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Shear-Enhanced Compaction Folds: A New Class of Folds Interpreted From Observations in the Colombian Basin, Caribbean Sea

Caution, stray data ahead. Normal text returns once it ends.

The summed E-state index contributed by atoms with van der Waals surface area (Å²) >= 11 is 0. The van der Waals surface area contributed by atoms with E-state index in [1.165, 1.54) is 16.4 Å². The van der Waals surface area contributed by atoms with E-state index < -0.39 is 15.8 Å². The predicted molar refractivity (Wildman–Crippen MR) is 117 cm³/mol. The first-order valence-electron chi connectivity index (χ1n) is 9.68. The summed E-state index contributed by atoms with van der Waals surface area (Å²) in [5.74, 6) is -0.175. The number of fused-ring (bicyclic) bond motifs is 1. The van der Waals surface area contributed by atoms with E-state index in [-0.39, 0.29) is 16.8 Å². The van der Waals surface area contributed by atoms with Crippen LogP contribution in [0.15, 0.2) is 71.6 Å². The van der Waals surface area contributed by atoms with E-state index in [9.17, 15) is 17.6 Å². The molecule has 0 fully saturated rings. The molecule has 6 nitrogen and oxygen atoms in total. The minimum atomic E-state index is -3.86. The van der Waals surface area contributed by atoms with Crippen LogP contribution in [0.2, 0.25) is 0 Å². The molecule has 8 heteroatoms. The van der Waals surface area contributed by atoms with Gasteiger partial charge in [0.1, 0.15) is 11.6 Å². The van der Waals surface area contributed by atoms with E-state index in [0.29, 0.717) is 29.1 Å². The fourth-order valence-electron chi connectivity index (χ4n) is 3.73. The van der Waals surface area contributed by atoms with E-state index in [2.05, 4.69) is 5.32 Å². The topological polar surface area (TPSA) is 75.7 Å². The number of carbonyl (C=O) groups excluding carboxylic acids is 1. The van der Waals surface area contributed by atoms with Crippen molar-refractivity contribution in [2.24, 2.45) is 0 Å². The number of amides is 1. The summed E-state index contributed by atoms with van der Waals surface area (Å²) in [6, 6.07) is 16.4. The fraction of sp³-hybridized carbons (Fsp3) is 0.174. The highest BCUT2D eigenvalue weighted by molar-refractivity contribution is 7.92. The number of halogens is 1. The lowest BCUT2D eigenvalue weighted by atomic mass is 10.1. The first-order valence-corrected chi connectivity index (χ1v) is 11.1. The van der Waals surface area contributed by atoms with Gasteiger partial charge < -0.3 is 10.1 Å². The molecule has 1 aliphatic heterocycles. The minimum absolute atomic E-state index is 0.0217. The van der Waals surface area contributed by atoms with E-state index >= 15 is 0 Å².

A new 3D seismic survey images a series of subtle folds in the eastern Colombian Basin, Caribbean Sea, that lie at the western margin of the South Caribbean deformed belt (SCDB). The folds exist within an undrilled sequence of interpreted Tertiary deep-water sediments deposited on basement, and trend roughly parallel to the strike of the SCDB (~ENE-WSW). The folds are 10-15 km along strike. Typical limb dips are less than five degrees, with steeper dipping forelimbs that dip to the NNW, and shallower backlimbs that dip SSE. A NNW vergence direction interpreted from the steeper forelimb dips is consistent with the shortening direction within the SCDB. Maximum fold heights are ~400 m. The folds are associated with a sequence of strike-parallel faults that form keystone collapse graben in the middle to lower portion of the folded sediments. Parts of the graben bounding faults are inverted within folds in close proximity to the SCDB. The folds lie directly above basement highs that represent horst blocks, suggesting they are clearly influenced by the basement geometry. However, no clear detachment surface is apparent between the basement and overlying sediments, and the folds are not fault-related (i.e., fault-bend fold or fault-propagation folds). All of the strata within the folded sections are lifted above the regional elevations. In contrast to models of detachment and fault-related folds that exhibit a systematic decrease in excess area (i.e., area lifted above the regional elevation) with depth, these folds exhibit an increase. Furthermore, we observe fold amplitudes to decrease with distance above the basement. A series of two-dimensional sequential restorations and forward models suggest a large portion of the folding can be explained by compactional drape folding above the basement highs, consistent with observed increase in excess area and fold amplitude with depth. However, the asymmetric fold geometry, with consistently steeper NNW dipping forelimbs, cannot be explained by the basement geometry alone and require a component of shear that is modeled using bed-parallel flexural slip. Furthermore, folds within close proximity to the SCDB experience enhanced shortening that result in greater fold amplitudes than cannot be explained solely by compactional drape folding. We refer to this new class of folds as Shear Enhanced Compaction Folds because they require a combination of kinematic models to accommodate both compaction drape folding and shear.